There is a lot of conflicting emotions running wild at this point in the year. We feel the pull of the brand new year, the need to make big goals and to set our sights on change and growth. Spring has come, calling us to break free from our shell, to stretch and challenge ourselves. And now, Valentines day has come!
Valentines day is hard for a lot of people. Whether you are in a relationship or not, it the day of the year when focus is most on how lovable we are. We often find ourselves questioning our own self-worth, especially in the light of the recent focus on changing the things we don't like about ourselves. If we have a partner, we may feel insecure and wonder what they see in us. If we don't perhaps we worry that we are unlovable and fear no one will want us.
This is reinforced by the pure amount of media pressure to constantly improve, to want to be perfect and to need to cover up any and all faults "So that someone will love you." And yet, many of us do a lot of inner work. We focus on learning to love ourselves, to accept the parts of our being that we may wish were different, and to be happy where we are...and who we are.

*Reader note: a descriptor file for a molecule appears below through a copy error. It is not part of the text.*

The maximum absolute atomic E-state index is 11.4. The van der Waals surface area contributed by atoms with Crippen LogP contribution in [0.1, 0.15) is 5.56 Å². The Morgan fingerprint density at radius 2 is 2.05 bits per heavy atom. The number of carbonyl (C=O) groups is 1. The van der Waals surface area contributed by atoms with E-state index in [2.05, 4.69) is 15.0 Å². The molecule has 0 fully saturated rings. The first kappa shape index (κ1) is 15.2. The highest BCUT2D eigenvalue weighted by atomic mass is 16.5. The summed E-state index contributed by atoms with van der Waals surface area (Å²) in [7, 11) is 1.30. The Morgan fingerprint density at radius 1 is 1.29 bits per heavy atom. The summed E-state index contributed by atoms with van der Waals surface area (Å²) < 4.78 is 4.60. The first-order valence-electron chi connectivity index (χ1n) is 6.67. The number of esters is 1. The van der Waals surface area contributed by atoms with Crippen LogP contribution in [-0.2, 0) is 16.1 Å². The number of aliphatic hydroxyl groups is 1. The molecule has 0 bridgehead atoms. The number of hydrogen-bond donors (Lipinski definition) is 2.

So how do you reconcile those two sides? The part of you that wants to grow and improve and the part that wants to love yourself, as you are, flaws and all? Can you truly love parts you find undesirable? And is it somehow a betrayal to yourself to want to change and to let go of the parts of yourself that aren't exactly as you want them?
It may sound bizarre, but I recently read an article about this very topic, specifically in regards to weight. It brought to light the juxtaposition that many people feel, and I think especially women. We are told that to be mentally healthy and happy, we need to learn to love ourselves, where we are at today, and not not put our sense of self-worth or acceptance on some desired weight or aesthetic. And yet, at the same time, we are told that in order to be physically healthy we need to meet a certain level of weight and fitness (and media tells us that if we aren't skinny, we can't be beautiful).
Part of setting a goal to change often involves recognizing a dissatisfaction with the current state. Most of the time, when I want to change and grow, it's because there is a part of my life that I don't like or that I think could be better. Of course, sometimes I am driven by seeing something wonderful that I want to have (or be!), but I think that I am motivated more by my dislike of things than by my desires.